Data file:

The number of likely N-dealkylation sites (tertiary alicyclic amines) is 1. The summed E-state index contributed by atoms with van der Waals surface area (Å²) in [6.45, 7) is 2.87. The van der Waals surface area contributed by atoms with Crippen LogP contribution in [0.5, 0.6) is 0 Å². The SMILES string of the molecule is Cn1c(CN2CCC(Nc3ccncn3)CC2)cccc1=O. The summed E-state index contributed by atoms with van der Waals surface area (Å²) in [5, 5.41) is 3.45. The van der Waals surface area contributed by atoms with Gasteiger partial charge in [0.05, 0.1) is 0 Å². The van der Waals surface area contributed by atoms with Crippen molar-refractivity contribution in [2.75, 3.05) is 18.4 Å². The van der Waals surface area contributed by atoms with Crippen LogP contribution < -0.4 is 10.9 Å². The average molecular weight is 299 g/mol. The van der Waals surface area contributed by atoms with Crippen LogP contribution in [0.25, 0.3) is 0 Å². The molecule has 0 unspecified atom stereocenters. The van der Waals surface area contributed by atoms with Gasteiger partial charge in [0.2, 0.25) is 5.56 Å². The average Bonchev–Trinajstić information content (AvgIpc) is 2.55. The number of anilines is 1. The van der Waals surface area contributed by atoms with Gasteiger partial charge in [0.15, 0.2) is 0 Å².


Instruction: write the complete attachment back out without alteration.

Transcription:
The number of likely N-dealkylation sites (tertiary alicyclic amines) is 1. The summed E-state index contributed by atoms with van der Waals surface area (Å²) in [6.45, 7) is 2.87. The van der Waals surface area contributed by atoms with Crippen LogP contribution in [0.5, 0.6) is 0 Å². The SMILES string of the molecule is Cn1c(CN2CCC(Nc3ccncn3)CC2)cccc1=O. The summed E-state index contributed by atoms with van der Waals surface area (Å²) in [5, 5.41) is 3.45. The van der Waals surface area contributed by atoms with Gasteiger partial charge in [0.05, 0.1) is 0 Å². The van der Waals surface area contributed by atoms with Crippen molar-refractivity contribution in [2.75, 3.05) is 18.4 Å². The van der Waals surface area contributed by atoms with Crippen LogP contribution < -0.4 is 10.9 Å². The average molecular weight is 299 g/mol. The van der Waals surface area contributed by atoms with Crippen LogP contribution in [0.25, 0.3) is 0 Å². The molecule has 0 unspecified atom stereocenters. The van der Waals surface area contributed by atoms with Gasteiger partial charge in [0.2, 0.25) is 5.56 Å². The average Bonchev–Trinajstić information content (AvgIpc) is 2.55. The number of anilines is 1. The van der Waals surface area contributed by atoms with Gasteiger partial charge in [0.15, 0.2) is 0 Å².